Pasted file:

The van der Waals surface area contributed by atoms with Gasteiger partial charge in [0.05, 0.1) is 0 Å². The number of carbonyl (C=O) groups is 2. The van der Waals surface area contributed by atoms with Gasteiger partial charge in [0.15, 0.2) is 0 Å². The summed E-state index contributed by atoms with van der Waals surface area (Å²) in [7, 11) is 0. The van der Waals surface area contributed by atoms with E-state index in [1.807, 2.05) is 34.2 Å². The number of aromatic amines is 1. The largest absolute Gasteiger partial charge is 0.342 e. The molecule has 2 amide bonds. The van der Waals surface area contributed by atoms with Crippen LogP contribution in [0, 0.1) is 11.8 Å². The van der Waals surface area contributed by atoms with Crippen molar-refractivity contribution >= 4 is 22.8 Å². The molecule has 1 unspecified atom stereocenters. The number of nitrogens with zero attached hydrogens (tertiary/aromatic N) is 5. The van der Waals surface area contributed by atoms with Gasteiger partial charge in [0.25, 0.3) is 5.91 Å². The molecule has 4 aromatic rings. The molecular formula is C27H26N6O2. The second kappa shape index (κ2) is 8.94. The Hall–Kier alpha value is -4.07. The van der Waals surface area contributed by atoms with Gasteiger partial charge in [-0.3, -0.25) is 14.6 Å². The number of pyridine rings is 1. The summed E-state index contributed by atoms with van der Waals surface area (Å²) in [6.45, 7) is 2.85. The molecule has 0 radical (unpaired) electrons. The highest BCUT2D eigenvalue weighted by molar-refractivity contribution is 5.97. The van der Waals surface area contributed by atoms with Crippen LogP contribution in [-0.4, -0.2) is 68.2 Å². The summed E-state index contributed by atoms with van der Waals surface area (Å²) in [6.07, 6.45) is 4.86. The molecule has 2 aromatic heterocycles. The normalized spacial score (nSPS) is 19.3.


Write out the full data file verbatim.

The van der Waals surface area contributed by atoms with Gasteiger partial charge in [0.05, 0.1) is 0 Å². The number of carbonyl (C=O) groups is 2. The van der Waals surface area contributed by atoms with Gasteiger partial charge in [0.15, 0.2) is 0 Å². The summed E-state index contributed by atoms with van der Waals surface area (Å²) in [7, 11) is 0. The van der Waals surface area contributed by atoms with E-state index in [1.807, 2.05) is 34.2 Å². The number of aromatic amines is 1. The largest absolute Gasteiger partial charge is 0.342 e. The molecule has 2 amide bonds. The van der Waals surface area contributed by atoms with Crippen LogP contribution in [0, 0.1) is 11.8 Å². The van der Waals surface area contributed by atoms with Crippen molar-refractivity contribution >= 4 is 22.8 Å². The molecule has 1 unspecified atom stereocenters. The number of nitrogens with zero attached hydrogens (tertiary/aromatic N) is 5. The van der Waals surface area contributed by atoms with Gasteiger partial charge in [0.25, 0.3) is 5.91 Å². The molecule has 4 aromatic rings. The molecular formula is C27H26N6O2. The second kappa shape index (κ2) is 8.94. The Hall–Kier alpha value is -4.07. The van der Waals surface area contributed by atoms with Gasteiger partial charge in [-0.3, -0.25) is 14.6 Å². The number of pyridine rings is 1. The summed E-state index contributed by atoms with van der Waals surface area (Å²) in [6.45, 7) is 2.85. The molecule has 0 radical (unpaired) electrons. The highest BCUT2D eigenvalue weighted by molar-refractivity contribution is 5.97. The van der Waals surface area contributed by atoms with Crippen LogP contribution in [-0.4, -0.2) is 68.2 Å². The summed E-state index contributed by atoms with van der Waals surface area (Å²) in [6.07, 6.45) is 4.86. The molecule has 2 aromatic heterocycles. The normalized spacial score (nSPS) is 19.3.